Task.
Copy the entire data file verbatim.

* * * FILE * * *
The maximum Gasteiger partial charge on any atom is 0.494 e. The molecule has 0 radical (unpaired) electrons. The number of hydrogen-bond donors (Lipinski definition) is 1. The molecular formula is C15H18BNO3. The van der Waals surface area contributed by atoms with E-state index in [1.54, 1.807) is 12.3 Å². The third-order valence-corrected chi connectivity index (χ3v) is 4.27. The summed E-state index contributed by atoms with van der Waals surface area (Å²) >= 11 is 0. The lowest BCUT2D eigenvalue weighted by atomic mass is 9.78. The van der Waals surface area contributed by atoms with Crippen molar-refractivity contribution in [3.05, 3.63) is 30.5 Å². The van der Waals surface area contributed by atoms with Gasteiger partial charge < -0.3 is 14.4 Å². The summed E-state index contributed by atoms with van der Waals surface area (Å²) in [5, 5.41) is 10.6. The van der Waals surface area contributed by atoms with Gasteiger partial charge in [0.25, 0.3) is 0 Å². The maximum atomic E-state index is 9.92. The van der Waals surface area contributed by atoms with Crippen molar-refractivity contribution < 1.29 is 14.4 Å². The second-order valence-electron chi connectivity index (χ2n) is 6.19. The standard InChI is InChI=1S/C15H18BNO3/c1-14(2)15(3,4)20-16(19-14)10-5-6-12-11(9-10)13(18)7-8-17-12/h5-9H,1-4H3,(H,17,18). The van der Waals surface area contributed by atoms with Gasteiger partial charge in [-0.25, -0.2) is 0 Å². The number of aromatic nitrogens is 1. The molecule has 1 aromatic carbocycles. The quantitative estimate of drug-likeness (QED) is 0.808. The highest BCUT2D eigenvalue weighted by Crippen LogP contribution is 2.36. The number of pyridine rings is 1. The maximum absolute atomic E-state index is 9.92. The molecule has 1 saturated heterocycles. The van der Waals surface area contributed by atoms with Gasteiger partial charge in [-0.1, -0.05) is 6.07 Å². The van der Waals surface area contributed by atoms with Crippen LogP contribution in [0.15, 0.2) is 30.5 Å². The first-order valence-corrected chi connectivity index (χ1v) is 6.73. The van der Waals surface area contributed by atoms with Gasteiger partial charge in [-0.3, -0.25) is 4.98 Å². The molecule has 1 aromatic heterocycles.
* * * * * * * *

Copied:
The maximum Gasteiger partial charge on any atom is 0.494 e. The molecule has 0 radical (unpaired) electrons. The number of hydrogen-bond donors (Lipinski definition) is 1. The molecular formula is C15H18BNO3. The van der Waals surface area contributed by atoms with E-state index in [1.54, 1.807) is 12.3 Å². The third-order valence-corrected chi connectivity index (χ3v) is 4.27. The summed E-state index contributed by atoms with van der Waals surface area (Å²) >= 11 is 0. The lowest BCUT2D eigenvalue weighted by atomic mass is 9.78. The van der Waals surface area contributed by atoms with Crippen molar-refractivity contribution in [3.05, 3.63) is 30.5 Å². The van der Waals surface area contributed by atoms with Gasteiger partial charge < -0.3 is 14.4 Å². The summed E-state index contributed by atoms with van der Waals surface area (Å²) in [5, 5.41) is 10.6. The van der Waals surface area contributed by atoms with Gasteiger partial charge in [0.25, 0.3) is 0 Å². The maximum atomic E-state index is 9.92. The van der Waals surface area contributed by atoms with Crippen molar-refractivity contribution < 1.29 is 14.4 Å². The second-order valence-electron chi connectivity index (χ2n) is 6.19. The standard InChI is InChI=1S/C15H18BNO3/c1-14(2)15(3,4)20-16(19-14)10-5-6-12-11(9-10)13(18)7-8-17-12/h5-9H,1-4H3,(H,17,18). The van der Waals surface area contributed by atoms with Gasteiger partial charge in [-0.25, -0.2) is 0 Å². The number of aromatic nitrogens is 1. The molecule has 1 aromatic carbocycles. The quantitative estimate of drug-likeness (QED) is 0.808. The highest BCUT2D eigenvalue weighted by Crippen LogP contribution is 2.36. The number of pyridine rings is 1. The maximum absolute atomic E-state index is 9.92. The molecule has 1 saturated heterocycles. The van der Waals surface area contributed by atoms with Gasteiger partial charge in [-0.1, -0.05) is 6.07 Å². The van der Waals surface area contributed by atoms with Crippen LogP contribution in [0.15, 0.2) is 30.5 Å². The first-order valence-corrected chi connectivity index (χ1v) is 6.73. The van der Waals surface area contributed by atoms with Gasteiger partial charge in [-0.3, -0.25) is 4.98 Å². The molecule has 1 aromatic heterocycles.